What is an engine?
Most modern cars use an internal combustion engine (ICE). Internal combustion engines convert fuel into motion via explosions inside themselves. The motion generated by the engine is then used to perform some sort of task, such as turning the wheels of your car, the blade of your chainsaw, or to generate electricity for your house when the power goes out.
How does an internal combustion engine work?
Modern internal combustion engines work via the four-stroke cycle. This means that there are four “strokes” that a piston moves through inside the engine to get its job done. The four strokes are intake, compression, combustion, and exhaust. Let’s dig into those a bit deeper.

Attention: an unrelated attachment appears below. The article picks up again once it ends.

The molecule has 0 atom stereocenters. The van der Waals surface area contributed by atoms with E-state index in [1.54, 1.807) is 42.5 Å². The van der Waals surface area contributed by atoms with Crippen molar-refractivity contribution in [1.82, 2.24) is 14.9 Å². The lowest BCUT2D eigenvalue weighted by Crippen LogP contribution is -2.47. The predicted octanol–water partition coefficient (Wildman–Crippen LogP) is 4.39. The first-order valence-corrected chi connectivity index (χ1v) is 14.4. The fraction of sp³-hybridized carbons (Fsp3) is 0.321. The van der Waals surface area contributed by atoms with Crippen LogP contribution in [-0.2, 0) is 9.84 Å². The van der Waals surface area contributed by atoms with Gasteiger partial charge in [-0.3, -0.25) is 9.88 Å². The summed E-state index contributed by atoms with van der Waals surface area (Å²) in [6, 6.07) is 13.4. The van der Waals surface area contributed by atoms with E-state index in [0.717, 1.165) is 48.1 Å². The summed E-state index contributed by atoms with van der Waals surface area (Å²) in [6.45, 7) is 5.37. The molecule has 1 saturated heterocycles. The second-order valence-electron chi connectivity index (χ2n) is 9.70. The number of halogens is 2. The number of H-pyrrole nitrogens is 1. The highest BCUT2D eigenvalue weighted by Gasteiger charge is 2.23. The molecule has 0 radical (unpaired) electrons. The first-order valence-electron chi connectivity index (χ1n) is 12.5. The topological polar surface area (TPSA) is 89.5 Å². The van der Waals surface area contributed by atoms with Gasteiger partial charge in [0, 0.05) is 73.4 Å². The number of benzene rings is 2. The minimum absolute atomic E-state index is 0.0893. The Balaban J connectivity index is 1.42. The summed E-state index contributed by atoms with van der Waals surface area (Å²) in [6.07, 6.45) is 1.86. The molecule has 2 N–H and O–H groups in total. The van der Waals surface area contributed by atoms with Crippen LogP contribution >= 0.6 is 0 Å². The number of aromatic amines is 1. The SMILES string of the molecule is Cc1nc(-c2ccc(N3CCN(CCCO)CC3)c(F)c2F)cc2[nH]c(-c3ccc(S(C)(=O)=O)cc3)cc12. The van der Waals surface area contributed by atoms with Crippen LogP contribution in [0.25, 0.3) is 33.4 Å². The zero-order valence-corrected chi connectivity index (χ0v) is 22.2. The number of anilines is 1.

The intake stroke begins with the piston at a position very near the valves called top dead center (TDC). During the intake stroke, the intake valve opens, the exhaust valve closes, and the piston is pulled by the crankshaft away from the intake valve. This creates a vacuum inside the cylinder which causes air to enter the cylinder. In some vehicles, gasoline has already been injected into this air; in others, the gasoline is directly injected into the cylinder. This works just the same as how we breathe; our diaphragm moves down creating a vacuum in our lungs which draws air in.